Hot croissants: in Hong Kong, French bakery veterans open neighbourhood bakeries with a nod to local tastes
One baked for a top Hong Kong hotel, the other with Pierre Hermé; in the space of seven months, both opened bakeries with local partners where they respect French tradition but tweak their bread and pastries to cater to Hong Kong taste
It is close to 11am on a weekday and already many of the items at the newly opened Bakehouse have sold out. Lines have started to form again at the rustic brick facade – the first round starts at 8am – but “not to worry”, says founder Grégoire Michaud, “I’ve saved you two croissants.”
The Wan Chai bakery has only been open for three weeks. It did not take long for people to notice; at weekends, they sell 700 croissants a day. Usually there is nothing left at the end of the day.
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A baker for more than 25 years, Michaud spent eight years as the executive pastry chef at The Four Seasons Hotel Hong Kong, where he oversaw bread and pastry production. In 2013, he opened Bread Elements, a wholesale bakery that supplies croissants and pastries to hotels and restaurants.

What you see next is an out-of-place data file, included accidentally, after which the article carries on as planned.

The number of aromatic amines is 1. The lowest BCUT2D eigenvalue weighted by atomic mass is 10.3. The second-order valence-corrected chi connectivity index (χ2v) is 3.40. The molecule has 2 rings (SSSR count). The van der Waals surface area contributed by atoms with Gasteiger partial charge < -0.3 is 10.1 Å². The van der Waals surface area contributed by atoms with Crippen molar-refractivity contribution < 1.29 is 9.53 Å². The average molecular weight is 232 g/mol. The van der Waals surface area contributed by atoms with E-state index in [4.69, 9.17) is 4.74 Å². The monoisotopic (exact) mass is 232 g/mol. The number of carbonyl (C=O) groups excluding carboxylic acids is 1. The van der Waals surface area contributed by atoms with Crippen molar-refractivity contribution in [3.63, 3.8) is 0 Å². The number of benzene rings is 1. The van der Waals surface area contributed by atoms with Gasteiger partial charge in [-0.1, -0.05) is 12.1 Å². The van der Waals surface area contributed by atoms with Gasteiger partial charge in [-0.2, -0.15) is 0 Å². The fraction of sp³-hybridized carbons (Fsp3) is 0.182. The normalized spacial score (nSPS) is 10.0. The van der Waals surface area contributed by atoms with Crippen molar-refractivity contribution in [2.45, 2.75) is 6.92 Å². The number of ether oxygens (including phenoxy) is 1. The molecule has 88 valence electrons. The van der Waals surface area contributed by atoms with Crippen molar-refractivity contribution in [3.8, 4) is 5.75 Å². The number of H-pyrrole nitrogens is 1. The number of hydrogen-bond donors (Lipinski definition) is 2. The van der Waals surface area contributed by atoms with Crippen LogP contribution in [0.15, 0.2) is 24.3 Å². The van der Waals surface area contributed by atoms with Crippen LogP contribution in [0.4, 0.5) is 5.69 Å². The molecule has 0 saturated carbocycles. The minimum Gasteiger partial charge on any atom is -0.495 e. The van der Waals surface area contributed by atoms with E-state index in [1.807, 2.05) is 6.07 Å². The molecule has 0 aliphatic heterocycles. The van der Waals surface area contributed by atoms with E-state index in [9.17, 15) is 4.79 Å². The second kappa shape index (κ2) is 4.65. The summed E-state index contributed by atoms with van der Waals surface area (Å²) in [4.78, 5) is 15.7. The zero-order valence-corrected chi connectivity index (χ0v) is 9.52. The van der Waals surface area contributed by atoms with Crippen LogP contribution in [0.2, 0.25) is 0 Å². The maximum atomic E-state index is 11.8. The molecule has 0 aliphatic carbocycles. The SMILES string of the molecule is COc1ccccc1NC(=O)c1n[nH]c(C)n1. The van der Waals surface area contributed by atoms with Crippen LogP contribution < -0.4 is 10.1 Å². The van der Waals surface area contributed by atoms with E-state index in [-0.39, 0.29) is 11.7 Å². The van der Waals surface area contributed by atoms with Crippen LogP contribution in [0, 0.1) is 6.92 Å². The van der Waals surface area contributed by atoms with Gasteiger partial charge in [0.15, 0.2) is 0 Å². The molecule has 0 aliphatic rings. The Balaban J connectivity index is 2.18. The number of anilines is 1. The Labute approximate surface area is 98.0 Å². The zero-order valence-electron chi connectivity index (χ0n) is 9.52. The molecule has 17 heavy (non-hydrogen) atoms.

Having a wholesale business made many things possible, he explains, such as establishing a base of loyal customers, and being able to import good quality ingredients in bulk while keeping prices low.
“We had a plan to start the wholesale business first, because if I started by opening a bakery, the flour [we import from France] will cost a lot, our bread will cost a lot – which is the case for other bakeries,” Michaud explains. “Many people tell us we are too cheap, but we just want to be a normal bakery. Good quality, fairly priced, very simple.”
Bakehouse offers everything from baguettes (HK$28), seeded sourdough (HK$32), pain de campagne (HK$30) and brioche (HK$42) to cruffins (HK$38), fruit and cheese Danishes (HK$22) and matcha cream Hokkaido milk buns (HK$28). For lunch, soups, salads and sandwiches are available.